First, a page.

Abstract

The extinction paradox is examined by applying partial-wave analysis to a two-dimensional light beam interacting with a long transverse cylinder without absorption, assuming always short wavelengths. We show that the (conventional) power scattered, Psca, except for a very narrow beam hitting a transparent cylinder on axis, is always double the power directly intercepted by the scatterer, Pitc, including a zero result for Psca when the incident beam is basically off the material surface. This contradicts the interpretation that attributes one half of Psca to edge diffraction by the scatterer. Furthermore, we identify the shadow-forming wave (SFW) from the partial-wave sum in the forward direction and show that the actual power scattered or, equivalently, the power depleted from the incident beam is equal to one unit of Pitc for a narrow beam, gets larger for a broader beam, and approaches 2Pitc for a very broad beam. The larger value in the latter cases is due to the extent of divergence of the SFW beam out of the incident beam at distances well beyond the Rayleigh range.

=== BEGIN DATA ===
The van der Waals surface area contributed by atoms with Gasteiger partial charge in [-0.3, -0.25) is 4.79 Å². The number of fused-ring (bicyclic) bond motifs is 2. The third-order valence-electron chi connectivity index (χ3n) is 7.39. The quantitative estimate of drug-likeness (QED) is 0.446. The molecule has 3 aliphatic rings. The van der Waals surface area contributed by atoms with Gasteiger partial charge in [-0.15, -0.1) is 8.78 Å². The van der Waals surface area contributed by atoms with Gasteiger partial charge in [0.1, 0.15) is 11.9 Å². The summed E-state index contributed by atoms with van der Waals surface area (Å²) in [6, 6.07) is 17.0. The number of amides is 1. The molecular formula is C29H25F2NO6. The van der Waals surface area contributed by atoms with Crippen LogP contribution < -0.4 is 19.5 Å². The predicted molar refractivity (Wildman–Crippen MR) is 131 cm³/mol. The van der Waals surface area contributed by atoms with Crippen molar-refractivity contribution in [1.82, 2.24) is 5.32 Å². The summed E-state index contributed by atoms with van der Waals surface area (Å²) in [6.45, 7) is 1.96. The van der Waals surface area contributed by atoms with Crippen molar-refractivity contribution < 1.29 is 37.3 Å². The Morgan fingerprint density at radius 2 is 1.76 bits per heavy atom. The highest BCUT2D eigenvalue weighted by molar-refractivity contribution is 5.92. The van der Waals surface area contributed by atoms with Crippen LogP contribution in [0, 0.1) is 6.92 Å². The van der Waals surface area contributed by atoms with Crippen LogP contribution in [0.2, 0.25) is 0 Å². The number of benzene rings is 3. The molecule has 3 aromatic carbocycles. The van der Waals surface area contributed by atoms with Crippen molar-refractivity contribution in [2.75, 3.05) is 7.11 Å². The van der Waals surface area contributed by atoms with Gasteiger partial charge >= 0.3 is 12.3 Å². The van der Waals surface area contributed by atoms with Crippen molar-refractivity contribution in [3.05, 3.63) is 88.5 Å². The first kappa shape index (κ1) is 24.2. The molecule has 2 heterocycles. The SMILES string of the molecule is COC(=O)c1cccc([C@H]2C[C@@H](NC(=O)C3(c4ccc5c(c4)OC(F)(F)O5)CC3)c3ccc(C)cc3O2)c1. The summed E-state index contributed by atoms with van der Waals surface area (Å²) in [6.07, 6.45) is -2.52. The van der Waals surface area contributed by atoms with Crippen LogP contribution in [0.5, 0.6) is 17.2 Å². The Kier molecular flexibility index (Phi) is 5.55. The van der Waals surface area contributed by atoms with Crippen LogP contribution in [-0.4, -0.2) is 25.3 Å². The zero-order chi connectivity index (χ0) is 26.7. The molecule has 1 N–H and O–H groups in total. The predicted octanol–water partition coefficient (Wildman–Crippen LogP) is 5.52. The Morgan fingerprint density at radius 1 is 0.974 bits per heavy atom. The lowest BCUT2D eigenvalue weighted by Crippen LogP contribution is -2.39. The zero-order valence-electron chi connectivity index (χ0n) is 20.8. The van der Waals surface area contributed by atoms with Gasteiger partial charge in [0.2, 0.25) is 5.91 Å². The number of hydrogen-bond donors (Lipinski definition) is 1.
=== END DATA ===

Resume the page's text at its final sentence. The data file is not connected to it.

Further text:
© 2004 Optical Society of America

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